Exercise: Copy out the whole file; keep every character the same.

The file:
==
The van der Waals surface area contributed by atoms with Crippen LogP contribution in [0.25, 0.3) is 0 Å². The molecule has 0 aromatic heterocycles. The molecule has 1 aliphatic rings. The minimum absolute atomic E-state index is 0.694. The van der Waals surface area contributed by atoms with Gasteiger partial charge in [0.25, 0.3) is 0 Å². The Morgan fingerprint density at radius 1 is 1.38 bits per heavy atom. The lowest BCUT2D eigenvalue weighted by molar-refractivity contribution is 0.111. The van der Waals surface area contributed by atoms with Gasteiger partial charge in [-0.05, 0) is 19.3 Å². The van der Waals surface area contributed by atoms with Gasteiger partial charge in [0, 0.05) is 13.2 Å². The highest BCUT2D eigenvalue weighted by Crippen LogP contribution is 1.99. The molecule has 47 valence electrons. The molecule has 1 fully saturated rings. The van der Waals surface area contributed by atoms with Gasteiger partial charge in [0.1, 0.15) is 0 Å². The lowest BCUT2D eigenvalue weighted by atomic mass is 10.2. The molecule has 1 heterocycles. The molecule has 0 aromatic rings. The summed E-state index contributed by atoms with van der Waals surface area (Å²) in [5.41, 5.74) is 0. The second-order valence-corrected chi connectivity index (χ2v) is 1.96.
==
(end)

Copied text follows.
The van der Waals surface area contributed by atoms with Crippen LogP contribution in [0.25, 0.3) is 0 Å². The molecule has 0 aromatic heterocycles. The molecule has 1 aliphatic rings. The minimum absolute atomic E-state index is 0.694. The van der Waals surface area contributed by atoms with Gasteiger partial charge in [0.25, 0.3) is 0 Å². The Morgan fingerprint density at radius 1 is 1.38 bits per heavy atom. The lowest BCUT2D eigenvalue weighted by molar-refractivity contribution is 0.111. The van der Waals surface area contributed by atoms with Gasteiger partial charge in [-0.05, 0) is 19.3 Å². The van der Waals surface area contributed by atoms with Gasteiger partial charge in [0, 0.05) is 13.2 Å². The highest BCUT2D eigenvalue weighted by Crippen LogP contribution is 1.99. The molecule has 47 valence electrons. The molecule has 1 fully saturated rings. The van der Waals surface area contributed by atoms with Gasteiger partial charge in [0.1, 0.15) is 0 Å². The lowest BCUT2D eigenvalue weighted by atomic mass is 10.2. The molecule has 1 heterocycles. The molecule has 0 aromatic rings. The summed E-state index contributed by atoms with van der Waals surface area (Å²) in [5.41, 5.74) is 0. The second-order valence-corrected chi connectivity index (χ2v) is 1.96.